His voice, his eyes chilled her with foreboding. They stood in utter silence.
Joan touched the throbbing veins in her throat and moistened her lips.
“You have heard from Mr. Whitaker—”
“Yes, Garry brought the letter up.”
“I’m sailing in a week. I go from here—to-morrow.”
The terror in her eyes startled him and the tension snapped. An instant later she was crying wildly in his arms. Brian crushed his lips against her cheek, conscious only of an agonizing stab of joy, then Joan pulled away, her eyes dark with grief and shame.
“Oh, Brian, Brian,” she whispered passionately, “I—want—to die.”
“I’ve wanted to die for weeks,” said Brian. “Almost I think I did.”
Joan caught her breath with a shuddering gasp.
“Don’t!” said Brian. “I—can’t bear to hear you cry. I’ve always known that I was a pretty poor sort but this—”
His honest eyes begged for understanding,
Joan’s face, wet with tears, condoned.
“I—I am worse,” she said unsteadily.
He caught her hands rebelliously.
“But you love me,” he said wistfully. “That, at least—”
Joan slipped into his arms again with a sob.
“I love you better than my life,” she said, “and I may—never—say it again.”
[Illustration: “I love you better than my life,” Joan said, “and I may—never—say it again.”]
Brian pressed his cheek against her hair.
“No,” he said. “No. I would not have you say it again, Joan, dear as it is to hear it.”
An eternity of minutes seemed to tick away in the silence.
“Brian, you must believe I meant to be true to Kenny—”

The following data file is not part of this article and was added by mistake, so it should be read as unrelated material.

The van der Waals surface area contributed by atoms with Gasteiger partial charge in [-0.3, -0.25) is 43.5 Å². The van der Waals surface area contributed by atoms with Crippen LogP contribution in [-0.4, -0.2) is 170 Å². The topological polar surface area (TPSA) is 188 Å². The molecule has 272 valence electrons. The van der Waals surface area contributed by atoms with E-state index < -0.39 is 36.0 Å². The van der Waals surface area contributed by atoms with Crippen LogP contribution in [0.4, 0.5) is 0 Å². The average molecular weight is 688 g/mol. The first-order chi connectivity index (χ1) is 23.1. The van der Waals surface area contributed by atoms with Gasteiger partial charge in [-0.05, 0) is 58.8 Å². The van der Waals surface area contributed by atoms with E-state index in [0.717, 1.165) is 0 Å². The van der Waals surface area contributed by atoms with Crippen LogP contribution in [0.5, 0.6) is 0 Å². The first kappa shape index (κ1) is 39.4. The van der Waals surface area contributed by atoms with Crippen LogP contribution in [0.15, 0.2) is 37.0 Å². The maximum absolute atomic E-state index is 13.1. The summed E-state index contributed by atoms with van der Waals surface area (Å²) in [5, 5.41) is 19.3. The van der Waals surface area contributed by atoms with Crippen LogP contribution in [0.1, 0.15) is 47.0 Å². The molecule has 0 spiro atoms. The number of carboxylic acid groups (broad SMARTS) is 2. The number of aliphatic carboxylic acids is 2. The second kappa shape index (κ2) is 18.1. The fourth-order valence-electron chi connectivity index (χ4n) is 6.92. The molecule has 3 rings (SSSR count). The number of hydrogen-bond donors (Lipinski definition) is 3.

“Don’t!” he choked, paling at the sound of Kenny’s name. “Oh, Kenny, Kenny!”
Joan buried her face in his arm. Both were thinking with hot remorseful hearts of that stormy penitent with the laughing, tender Irish eyes. Both loved him well. And both were pledging themselves to keep his happiness intact.
Joan’s tormented memory was busy with pictures: Kenny disastrously sculling the punt to help her, Kenny in the death-chamber shuddering and patient and passionately resolved to stay by her to the end, Kenny with the lantern held high above her head, Kenny digging dots and helping Don to study and Kenny tearing bricks from the ancient fireplace.
She slipped out of his arms in a panic, her face, Brian thought, as white as the old-fashioned lilies in the garden.
“Brian, go—” she choked.
With the truth of the ragged money burning itself into her mind—with Brian so near and yet so far—the touch of his arms was torment.
Hungry for the peace of the pines and the lonely cabin, Joan fled out-of-doors.
THE KING OF YOUTH